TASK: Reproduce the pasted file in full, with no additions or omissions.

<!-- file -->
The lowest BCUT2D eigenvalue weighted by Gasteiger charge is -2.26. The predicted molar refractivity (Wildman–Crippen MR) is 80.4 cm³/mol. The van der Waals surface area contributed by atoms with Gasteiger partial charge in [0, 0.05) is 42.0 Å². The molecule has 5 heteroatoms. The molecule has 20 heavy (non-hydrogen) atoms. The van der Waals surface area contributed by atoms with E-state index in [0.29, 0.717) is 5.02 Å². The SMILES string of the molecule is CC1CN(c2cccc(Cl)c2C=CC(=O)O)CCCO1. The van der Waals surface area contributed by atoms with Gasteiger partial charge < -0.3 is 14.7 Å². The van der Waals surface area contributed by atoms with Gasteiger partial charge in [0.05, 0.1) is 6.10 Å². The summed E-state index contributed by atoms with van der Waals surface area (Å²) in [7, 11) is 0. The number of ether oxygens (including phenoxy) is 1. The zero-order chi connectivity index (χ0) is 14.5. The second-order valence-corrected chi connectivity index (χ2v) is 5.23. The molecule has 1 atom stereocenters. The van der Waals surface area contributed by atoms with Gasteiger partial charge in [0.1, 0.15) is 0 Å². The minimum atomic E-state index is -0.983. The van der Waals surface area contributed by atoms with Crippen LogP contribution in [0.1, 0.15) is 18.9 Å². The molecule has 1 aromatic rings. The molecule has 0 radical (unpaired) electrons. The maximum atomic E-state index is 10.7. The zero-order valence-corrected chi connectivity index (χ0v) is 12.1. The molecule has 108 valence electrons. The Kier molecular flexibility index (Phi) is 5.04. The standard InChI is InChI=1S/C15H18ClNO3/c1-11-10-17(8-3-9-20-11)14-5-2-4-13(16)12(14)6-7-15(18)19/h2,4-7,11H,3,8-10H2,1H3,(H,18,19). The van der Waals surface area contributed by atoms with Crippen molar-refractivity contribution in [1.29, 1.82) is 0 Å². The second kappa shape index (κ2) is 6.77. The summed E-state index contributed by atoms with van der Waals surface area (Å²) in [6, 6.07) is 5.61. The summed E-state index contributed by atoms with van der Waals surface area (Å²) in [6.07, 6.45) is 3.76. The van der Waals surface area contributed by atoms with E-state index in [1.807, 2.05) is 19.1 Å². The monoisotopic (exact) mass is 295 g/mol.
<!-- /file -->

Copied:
The lowest BCUT2D eigenvalue weighted by Gasteiger charge is -2.26. The predicted molar refractivity (Wildman–Crippen MR) is 80.4 cm³/mol. The van der Waals surface area contributed by atoms with Gasteiger partial charge in [0, 0.05) is 42.0 Å². The molecule has 5 heteroatoms. The molecule has 20 heavy (non-hydrogen) atoms. The van der Waals surface area contributed by atoms with E-state index in [0.29, 0.717) is 5.02 Å². The SMILES string of the molecule is CC1CN(c2cccc(Cl)c2C=CC(=O)O)CCCO1. The van der Waals surface area contributed by atoms with Gasteiger partial charge < -0.3 is 14.7 Å². The van der Waals surface area contributed by atoms with Gasteiger partial charge in [0.05, 0.1) is 6.10 Å². The summed E-state index contributed by atoms with van der Waals surface area (Å²) in [7, 11) is 0. The number of ether oxygens (including phenoxy) is 1. The zero-order chi connectivity index (χ0) is 14.5. The second-order valence-corrected chi connectivity index (χ2v) is 5.23. The molecule has 1 atom stereocenters. The van der Waals surface area contributed by atoms with Gasteiger partial charge in [0.1, 0.15) is 0 Å². The minimum atomic E-state index is -0.983. The van der Waals surface area contributed by atoms with Crippen LogP contribution in [0.1, 0.15) is 18.9 Å². The molecule has 1 aromatic rings. The molecule has 0 radical (unpaired) electrons. The maximum atomic E-state index is 10.7. The zero-order valence-corrected chi connectivity index (χ0v) is 12.1. The molecule has 108 valence electrons. The Kier molecular flexibility index (Phi) is 5.04. The standard InChI is InChI=1S/C15H18ClNO3/c1-11-10-17(8-3-9-20-11)14-5-2-4-13(16)12(14)6-7-15(18)19/h2,4-7,11H,3,8-10H2,1H3,(H,18,19). The van der Waals surface area contributed by atoms with Crippen molar-refractivity contribution in [1.29, 1.82) is 0 Å². The second kappa shape index (κ2) is 6.77. The summed E-state index contributed by atoms with van der Waals surface area (Å²) in [6, 6.07) is 5.61. The summed E-state index contributed by atoms with van der Waals surface area (Å²) in [6.07, 6.45) is 3.76. The van der Waals surface area contributed by atoms with E-state index in [1.807, 2.05) is 19.1 Å². The monoisotopic (exact) mass is 295 g/mol.